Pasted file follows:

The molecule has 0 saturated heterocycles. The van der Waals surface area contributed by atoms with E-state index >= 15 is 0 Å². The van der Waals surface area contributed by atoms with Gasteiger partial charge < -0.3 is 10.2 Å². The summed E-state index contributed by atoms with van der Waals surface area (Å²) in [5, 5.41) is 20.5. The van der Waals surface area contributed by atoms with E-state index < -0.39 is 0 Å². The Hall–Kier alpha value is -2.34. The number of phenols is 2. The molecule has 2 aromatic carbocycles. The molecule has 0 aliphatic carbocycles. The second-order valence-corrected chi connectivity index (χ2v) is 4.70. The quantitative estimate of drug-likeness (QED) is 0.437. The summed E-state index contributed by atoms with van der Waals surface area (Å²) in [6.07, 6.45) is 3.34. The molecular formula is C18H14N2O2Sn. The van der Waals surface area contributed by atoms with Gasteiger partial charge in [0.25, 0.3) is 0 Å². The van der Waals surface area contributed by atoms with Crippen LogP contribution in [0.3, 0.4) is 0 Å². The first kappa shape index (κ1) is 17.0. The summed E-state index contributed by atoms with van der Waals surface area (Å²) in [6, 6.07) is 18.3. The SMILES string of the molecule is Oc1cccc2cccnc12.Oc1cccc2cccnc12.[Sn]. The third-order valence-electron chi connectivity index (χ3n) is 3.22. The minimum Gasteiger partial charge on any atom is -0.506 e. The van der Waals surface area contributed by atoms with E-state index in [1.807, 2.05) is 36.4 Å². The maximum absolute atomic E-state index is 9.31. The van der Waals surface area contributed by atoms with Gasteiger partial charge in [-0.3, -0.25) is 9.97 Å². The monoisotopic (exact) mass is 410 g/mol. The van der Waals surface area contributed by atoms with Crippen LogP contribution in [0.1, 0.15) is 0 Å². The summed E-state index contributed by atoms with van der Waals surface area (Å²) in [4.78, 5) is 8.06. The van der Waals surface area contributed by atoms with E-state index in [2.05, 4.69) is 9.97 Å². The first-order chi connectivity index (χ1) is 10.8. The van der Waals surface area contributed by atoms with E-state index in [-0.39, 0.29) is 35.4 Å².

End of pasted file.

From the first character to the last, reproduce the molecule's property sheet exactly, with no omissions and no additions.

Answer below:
The molecule has 0 saturated heterocycles. The van der Waals surface area contributed by atoms with E-state index >= 15 is 0 Å². The van der Waals surface area contributed by atoms with Gasteiger partial charge < -0.3 is 10.2 Å². The summed E-state index contributed by atoms with van der Waals surface area (Å²) in [5, 5.41) is 20.5. The van der Waals surface area contributed by atoms with E-state index < -0.39 is 0 Å². The Hall–Kier alpha value is -2.34. The number of phenols is 2. The molecule has 2 aromatic carbocycles. The molecule has 0 aliphatic carbocycles. The second-order valence-corrected chi connectivity index (χ2v) is 4.70. The quantitative estimate of drug-likeness (QED) is 0.437. The summed E-state index contributed by atoms with van der Waals surface area (Å²) in [6.07, 6.45) is 3.34. The molecular formula is C18H14N2O2Sn. The van der Waals surface area contributed by atoms with Gasteiger partial charge in [0.25, 0.3) is 0 Å². The van der Waals surface area contributed by atoms with Crippen LogP contribution in [0.3, 0.4) is 0 Å². The first kappa shape index (κ1) is 17.0. The summed E-state index contributed by atoms with van der Waals surface area (Å²) in [6, 6.07) is 18.3. The SMILES string of the molecule is Oc1cccc2cccnc12.Oc1cccc2cccnc12.[Sn]. The third-order valence-electron chi connectivity index (χ3n) is 3.22. The minimum Gasteiger partial charge on any atom is -0.506 e. The van der Waals surface area contributed by atoms with E-state index in [1.807, 2.05) is 36.4 Å². The maximum absolute atomic E-state index is 9.31. The van der Waals surface area contributed by atoms with Gasteiger partial charge in [-0.3, -0.25) is 9.97 Å². The monoisotopic (exact) mass is 410 g/mol. The van der Waals surface area contributed by atoms with Crippen LogP contribution in [0.1, 0.15) is 0 Å². The summed E-state index contributed by atoms with van der Waals surface area (Å²) in [4.78, 5) is 8.06. The van der Waals surface area contributed by atoms with E-state index in [2.05, 4.69) is 9.97 Å². The first-order chi connectivity index (χ1) is 10.8. The van der Waals surface area contributed by atoms with E-state index in [-0.39, 0.29) is 35.4 Å².